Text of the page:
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THE UNIVERSITY OF BRISTOL has become the first higher-educational institution to commit to tackling the gender pay gap following lengthy talks with its staff’s union.
The landmark deal between the University & College Union (UCU) and uni bosses was announced today.
Currently, the median pay gap between women and men at the university is 13.6 per cent, just under the 15.1 per cent national average in Britain’s higher-education institutions.
Both sides have now agreed to a series of measures that include increasing progression opportunities for women, greater opportunities to work flexibly or to job-share, and funding for pilot schemes to allow research staff to continue working at the university between grants.
Training will also be provided for all staff involved in recruitment and promotion processes.
The plans follow 18 months of negotiations after the UCU branch submitted a claim to tackle the issue at the university.
Vice-president of Bristol UCU Suzy Cheeke said: “This landmark agreement shows what can be achieved when universities work with us to tackle a problem head-on.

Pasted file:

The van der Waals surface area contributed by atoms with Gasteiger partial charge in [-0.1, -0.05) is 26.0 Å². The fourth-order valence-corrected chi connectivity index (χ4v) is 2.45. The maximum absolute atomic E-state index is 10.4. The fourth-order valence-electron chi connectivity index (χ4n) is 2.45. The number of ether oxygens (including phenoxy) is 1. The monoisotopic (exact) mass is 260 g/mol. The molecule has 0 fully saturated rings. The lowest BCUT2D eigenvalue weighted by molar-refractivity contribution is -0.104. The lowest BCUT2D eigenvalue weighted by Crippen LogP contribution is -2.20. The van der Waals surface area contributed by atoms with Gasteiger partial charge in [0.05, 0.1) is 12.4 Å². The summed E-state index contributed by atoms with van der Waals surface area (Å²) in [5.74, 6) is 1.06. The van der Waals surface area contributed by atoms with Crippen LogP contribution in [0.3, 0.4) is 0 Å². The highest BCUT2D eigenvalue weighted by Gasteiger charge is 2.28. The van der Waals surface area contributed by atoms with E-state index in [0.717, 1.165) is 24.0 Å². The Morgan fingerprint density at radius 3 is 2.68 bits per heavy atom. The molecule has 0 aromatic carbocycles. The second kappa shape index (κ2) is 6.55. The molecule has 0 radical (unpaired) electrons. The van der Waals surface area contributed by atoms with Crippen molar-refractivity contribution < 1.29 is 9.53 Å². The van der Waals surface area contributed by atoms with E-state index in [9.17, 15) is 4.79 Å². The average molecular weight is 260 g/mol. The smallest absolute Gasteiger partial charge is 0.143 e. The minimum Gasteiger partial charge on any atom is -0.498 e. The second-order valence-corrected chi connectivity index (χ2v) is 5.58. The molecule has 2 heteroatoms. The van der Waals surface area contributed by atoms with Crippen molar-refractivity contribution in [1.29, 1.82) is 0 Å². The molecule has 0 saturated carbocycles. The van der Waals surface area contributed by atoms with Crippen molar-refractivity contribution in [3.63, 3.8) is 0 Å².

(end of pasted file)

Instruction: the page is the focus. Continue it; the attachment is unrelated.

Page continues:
“We now have a series of measures in place to deliver real positive change for women at the University of Bristol.”
UCU general secretary Jo Grady said: “Instead of seeking to mitigate the seriousness of issues such as pay equality, casualisation and workloads, institutions across the sector should be looking to follow Bristol’s example.
“Universities now need to put pressure on their representatives to provide firm proposals that address all the issues at the heart of the current disputes.”
The university’s deputy vice-chancellor and provost Professor Judith Squires said the agreement signifies its commitment to eliminating the gender pay gap but acknowledged that “there is still more work to do.”
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